Timber rights fees of timber harvested from farms should be given to farmers and landowners instead of Forestry Commission (FC), farmers and landowners from across the country have proposed. According to them, this is because farmers and landowners are responsible for the nurturing of trees on their farms right from nursery to harvesting. The proposal was made at a Contact Group Meeting organised by Civic Response to solicit contributions and inputs of farmers and landowners from across the country into ongoing tree tenure reforms.

Tree tenure consists of a bundle of rights over trees and their produce which may be held by different people at different times. These rights include the right to own or inherit trees, the right to plant trees, the right to use trees and tree products, the right to dispose of trees and the right to exclude others from the use of trees and tree products. Tree tenure reforms have been necessitated by various studies which conclude that existing tree tenure regimes and benefit sharing in off-reserves largely serve as a disincentive to sustainable forest management as farmers do not get any monitory benefits from trees on their farms. Landowners also do not get any direct monitory benefit and so do not encourage tenant farmers to leave timber trees to grow on farms. Government does not play any role in off-reserve management of trees but rather gets direct benefit from revenue. Again, there is confusion between customary and statutory laws; landowners and farmers have their arrangements with regards to tree tenure and benefit sharing arrangements which is different from statutory laws.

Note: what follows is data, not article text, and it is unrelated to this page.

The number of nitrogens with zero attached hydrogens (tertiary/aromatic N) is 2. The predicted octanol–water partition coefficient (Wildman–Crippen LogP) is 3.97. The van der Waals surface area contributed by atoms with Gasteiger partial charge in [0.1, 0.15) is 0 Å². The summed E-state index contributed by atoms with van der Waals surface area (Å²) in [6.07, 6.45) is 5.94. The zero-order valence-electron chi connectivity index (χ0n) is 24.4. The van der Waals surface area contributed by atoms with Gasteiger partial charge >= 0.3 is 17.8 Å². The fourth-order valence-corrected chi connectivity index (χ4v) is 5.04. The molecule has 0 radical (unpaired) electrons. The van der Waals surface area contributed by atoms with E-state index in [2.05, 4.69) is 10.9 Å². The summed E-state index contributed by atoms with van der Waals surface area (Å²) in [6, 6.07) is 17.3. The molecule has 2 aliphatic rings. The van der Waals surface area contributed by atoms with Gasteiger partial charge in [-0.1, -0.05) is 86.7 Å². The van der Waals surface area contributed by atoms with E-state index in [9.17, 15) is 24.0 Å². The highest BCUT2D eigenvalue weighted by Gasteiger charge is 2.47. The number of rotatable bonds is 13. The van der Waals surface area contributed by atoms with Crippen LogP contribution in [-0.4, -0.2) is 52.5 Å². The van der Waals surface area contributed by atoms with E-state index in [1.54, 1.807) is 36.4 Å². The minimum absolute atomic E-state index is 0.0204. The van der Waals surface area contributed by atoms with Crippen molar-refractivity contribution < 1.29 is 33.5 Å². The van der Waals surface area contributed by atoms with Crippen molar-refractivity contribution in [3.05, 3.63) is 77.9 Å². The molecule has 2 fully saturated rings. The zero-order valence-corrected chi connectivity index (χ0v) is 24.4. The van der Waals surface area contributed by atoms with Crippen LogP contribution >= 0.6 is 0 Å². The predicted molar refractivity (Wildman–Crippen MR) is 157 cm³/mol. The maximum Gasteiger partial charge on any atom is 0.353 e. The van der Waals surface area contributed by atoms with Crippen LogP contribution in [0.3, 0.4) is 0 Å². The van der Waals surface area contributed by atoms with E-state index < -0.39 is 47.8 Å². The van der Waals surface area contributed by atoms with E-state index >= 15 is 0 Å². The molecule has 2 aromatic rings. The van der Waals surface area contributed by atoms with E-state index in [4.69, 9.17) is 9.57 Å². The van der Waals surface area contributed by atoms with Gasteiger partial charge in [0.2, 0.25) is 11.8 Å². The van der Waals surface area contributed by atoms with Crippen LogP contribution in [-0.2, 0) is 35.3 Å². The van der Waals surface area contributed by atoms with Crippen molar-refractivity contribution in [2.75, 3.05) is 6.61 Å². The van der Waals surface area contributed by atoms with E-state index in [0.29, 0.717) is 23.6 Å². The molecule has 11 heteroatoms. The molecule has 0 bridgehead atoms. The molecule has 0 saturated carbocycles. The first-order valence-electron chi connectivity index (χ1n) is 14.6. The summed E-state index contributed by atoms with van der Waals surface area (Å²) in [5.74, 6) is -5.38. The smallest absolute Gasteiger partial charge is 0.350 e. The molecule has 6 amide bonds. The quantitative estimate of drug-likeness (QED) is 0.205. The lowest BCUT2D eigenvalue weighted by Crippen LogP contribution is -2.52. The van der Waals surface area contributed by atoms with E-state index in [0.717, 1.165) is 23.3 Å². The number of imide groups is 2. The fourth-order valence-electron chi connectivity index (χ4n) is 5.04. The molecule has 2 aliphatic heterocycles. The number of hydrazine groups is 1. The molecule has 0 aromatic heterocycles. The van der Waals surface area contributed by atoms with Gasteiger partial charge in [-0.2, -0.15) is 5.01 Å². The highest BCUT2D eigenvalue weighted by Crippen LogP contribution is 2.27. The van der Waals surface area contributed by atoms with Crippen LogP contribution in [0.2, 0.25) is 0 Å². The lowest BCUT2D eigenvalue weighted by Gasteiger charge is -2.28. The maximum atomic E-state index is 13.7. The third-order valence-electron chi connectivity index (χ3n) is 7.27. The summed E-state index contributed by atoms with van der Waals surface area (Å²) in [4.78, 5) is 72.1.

The farmers and landowners, who were representing farmers and landowners from across the country, suggested that 40% out of the 50% revenue allocated to the FC should be given to them as compensation for their labour in nurturing the trees on their farms. Per the current arrangement when timber is harvested in off-reserve areas (farms), FC takes 50% of the revenue as management and regulation fees and the rest of the 50% is shared among Office of Administrator of Stool Lands, District Assemblies, Traditional Council and the stool land or skin land.

Elvis Oppong-Mensah, a Civic Response programme officer, indicated that if government accepts this recommendation, it will go a long way to motivate farmers to nurture trees on their farms.

“If farmers know that they stand to benefit from trees on their farms, there is no way they will intentionally destroy trees on their farms. Landowners will also encourage farmers to nurture trees on farms knowing that they stand to benefit from it once it’s harvested,” he said.

The meeting, which took place at Blue Royal Hotel in Larteh in the Eastern Region, was attended by a total of 72 participants out of whom 55 were males and 17 were females. Out of this number there were 33 participants representing farmers and landowners from across the country (24 males and 9 females), and 35 representing Civil Society Organisations in the natural resources and environment sector.

By: Jemima Opare-Henaku│Civic Response

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